It’s Chambers Season: What You Want to Know, with Megan Braverman and Host Sharon Berman - Law Firm Marketing Catalyst Podcast
Chambers & Partners is one of the legal industry’s most prestigious rankings — and also the most notoriously difficult to crack. On the Law Firm Marketing Catalyst Podcast, Berbay Managing Principal Sharon Berman interviews Principal Megan Braverman as she shares tips from her years of experience getting clients ranked by Chambers. Read the transcript below.
Sharon: Welcome to the Law Firm Marketing Catalyst Podcast. Lists and rankings of law firms have become ubiquitous, and some are more credible and prestigious than others. Chambers and Partners is among those at the top. My colleague, Berbay principal Megan Braverman, shares what we’ve learned from years of submitting nominations. I want to emphasize that we do not have an “in” with Chambers or know anything that they have not shared with others; however, we’ve been doing this a long time and we’ve listened to what they say to do, and we’ve also gleaned a lot from our experience. I’d like to welcome Megan Braverman. Hi, Megan.
Megan: Hi, Sharon.
Sharon: Megan, most people listening have probably at least heard of Chambers, but can you tell us a little bit about what Chambers and Partners is?
Megan: Chambers and Partners is a legal ranking. They use in-depth editorial and research teams to assess lawyers and law firms throughout the world. They began in 1990, and today they cover just over 185 jurisdictions. Many consider Chambers and Partners to be the leading directory in the legal profession, which is why it’s so coveted. One reason it’s coveted is that Chambers is probably one of the toughest lists to get on. They’ve built a reputation for their high degree of selectivity. Also, you cannot pay your way to get into Chambers. That’s an add to their credibility: there’s no firm or lawyer who can buy their way in.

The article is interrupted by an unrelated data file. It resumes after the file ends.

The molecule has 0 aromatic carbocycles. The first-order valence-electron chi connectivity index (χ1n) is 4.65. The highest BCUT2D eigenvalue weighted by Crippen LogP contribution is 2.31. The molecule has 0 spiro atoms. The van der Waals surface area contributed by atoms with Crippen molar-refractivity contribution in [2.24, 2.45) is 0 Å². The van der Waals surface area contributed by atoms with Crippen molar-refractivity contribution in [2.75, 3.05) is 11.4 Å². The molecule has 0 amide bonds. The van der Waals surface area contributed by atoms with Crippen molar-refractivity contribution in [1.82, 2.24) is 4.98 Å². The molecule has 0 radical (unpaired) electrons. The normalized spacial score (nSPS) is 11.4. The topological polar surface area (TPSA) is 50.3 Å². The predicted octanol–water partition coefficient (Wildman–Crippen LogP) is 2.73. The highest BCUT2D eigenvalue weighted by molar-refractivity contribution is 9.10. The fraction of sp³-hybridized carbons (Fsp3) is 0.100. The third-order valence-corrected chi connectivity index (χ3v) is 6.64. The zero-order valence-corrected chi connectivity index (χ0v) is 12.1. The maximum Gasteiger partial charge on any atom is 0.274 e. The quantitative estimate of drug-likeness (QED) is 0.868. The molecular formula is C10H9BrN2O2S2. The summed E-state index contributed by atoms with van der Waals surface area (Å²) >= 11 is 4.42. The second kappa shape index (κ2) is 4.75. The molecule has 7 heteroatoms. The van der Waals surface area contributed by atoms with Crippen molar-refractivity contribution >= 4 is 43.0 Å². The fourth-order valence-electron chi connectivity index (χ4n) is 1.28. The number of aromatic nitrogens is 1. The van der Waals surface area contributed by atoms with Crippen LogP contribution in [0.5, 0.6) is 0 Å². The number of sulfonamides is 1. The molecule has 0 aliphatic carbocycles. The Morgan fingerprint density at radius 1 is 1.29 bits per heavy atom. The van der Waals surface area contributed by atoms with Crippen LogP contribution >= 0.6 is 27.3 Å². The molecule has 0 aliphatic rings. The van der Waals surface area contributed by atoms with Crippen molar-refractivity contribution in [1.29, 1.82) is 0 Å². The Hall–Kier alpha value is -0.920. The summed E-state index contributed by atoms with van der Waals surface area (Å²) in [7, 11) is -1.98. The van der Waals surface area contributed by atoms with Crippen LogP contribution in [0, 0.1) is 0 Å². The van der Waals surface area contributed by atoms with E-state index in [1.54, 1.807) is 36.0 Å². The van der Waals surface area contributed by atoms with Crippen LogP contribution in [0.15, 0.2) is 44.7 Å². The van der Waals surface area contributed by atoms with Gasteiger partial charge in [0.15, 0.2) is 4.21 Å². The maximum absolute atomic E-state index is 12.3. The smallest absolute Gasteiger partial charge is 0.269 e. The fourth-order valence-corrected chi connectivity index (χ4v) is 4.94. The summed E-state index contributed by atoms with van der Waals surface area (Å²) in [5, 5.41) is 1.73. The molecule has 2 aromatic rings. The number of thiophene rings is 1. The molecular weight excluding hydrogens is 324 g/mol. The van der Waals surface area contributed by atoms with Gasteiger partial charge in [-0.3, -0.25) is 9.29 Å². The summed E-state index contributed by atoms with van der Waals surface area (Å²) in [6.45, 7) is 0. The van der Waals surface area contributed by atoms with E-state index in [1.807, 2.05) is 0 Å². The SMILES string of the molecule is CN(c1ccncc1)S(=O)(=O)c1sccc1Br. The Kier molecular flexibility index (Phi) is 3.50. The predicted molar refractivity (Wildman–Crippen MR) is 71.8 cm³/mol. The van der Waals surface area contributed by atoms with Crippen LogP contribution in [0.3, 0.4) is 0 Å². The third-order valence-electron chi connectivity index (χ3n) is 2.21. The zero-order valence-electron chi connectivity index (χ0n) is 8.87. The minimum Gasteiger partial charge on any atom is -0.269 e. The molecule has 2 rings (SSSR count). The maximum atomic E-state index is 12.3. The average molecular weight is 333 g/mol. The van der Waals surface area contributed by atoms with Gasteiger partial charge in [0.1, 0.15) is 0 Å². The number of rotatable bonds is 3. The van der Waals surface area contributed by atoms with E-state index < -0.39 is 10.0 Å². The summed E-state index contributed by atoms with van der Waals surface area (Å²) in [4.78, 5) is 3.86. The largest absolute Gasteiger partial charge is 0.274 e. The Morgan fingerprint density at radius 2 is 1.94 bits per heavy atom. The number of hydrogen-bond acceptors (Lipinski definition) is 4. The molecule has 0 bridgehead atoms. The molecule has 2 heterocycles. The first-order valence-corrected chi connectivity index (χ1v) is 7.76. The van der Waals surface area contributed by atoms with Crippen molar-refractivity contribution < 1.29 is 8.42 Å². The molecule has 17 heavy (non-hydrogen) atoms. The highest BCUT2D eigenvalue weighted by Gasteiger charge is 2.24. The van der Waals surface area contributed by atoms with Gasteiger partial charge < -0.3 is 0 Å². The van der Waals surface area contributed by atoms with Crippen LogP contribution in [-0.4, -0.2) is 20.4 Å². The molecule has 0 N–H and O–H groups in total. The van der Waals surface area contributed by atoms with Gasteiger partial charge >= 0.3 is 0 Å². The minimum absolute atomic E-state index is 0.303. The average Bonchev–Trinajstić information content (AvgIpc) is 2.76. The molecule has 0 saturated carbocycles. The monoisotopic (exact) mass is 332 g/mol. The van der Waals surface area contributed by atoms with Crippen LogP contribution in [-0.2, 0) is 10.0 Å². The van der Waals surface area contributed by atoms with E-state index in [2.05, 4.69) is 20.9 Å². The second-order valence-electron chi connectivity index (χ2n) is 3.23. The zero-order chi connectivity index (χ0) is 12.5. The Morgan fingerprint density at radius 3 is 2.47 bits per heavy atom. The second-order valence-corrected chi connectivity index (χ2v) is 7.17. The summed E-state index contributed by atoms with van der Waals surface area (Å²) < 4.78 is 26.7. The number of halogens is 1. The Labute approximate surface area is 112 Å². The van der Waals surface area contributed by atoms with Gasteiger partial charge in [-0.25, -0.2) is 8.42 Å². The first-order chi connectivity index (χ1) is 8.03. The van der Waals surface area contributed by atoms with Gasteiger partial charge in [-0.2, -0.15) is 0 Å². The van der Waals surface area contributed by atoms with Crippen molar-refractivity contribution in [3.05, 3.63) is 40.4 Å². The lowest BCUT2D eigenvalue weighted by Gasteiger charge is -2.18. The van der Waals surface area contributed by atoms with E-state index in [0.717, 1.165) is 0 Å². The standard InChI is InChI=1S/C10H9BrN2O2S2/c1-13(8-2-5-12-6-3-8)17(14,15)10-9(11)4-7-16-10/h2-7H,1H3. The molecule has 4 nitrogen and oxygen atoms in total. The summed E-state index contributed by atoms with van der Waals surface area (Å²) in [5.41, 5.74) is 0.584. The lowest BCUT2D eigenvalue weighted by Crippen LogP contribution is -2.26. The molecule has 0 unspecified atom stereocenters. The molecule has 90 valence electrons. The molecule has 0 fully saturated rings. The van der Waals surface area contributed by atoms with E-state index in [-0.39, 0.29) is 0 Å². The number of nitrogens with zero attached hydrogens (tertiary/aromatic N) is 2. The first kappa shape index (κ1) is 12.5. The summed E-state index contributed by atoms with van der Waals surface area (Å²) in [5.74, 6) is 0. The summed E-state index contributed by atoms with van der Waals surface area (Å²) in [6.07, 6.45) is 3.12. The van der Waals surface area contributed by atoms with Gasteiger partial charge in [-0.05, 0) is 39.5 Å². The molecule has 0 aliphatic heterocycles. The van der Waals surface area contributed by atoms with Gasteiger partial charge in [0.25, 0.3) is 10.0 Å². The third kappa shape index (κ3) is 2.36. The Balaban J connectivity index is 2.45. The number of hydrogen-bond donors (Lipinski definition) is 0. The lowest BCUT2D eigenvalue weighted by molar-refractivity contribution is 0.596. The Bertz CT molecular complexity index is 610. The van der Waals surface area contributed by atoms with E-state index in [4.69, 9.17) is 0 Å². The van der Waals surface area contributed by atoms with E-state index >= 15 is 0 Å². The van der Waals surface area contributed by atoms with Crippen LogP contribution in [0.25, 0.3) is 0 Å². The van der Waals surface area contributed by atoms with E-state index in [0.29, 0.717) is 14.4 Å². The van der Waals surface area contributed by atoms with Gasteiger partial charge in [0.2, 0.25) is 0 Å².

Sharon: So, it’s a challenge to be included, which is also why it’s so fabulous when you do get ranked. You mentioned they have many jurisdictions, which can be overwhelming. Can you tell us about what the jurisdictions are and a little bit about deciding what to submit for?
Megan: Sure. Chambers has grown quite a bit over the years. Right now, the lawyer ranking guides are by geographical area. So, for example, they have guides for the USA, Canada, Latin America and so on. Chambers has also expanded to recommend professional advisors, which includes syntax firms, litigation support firms and others. They’ve really grown since they first started.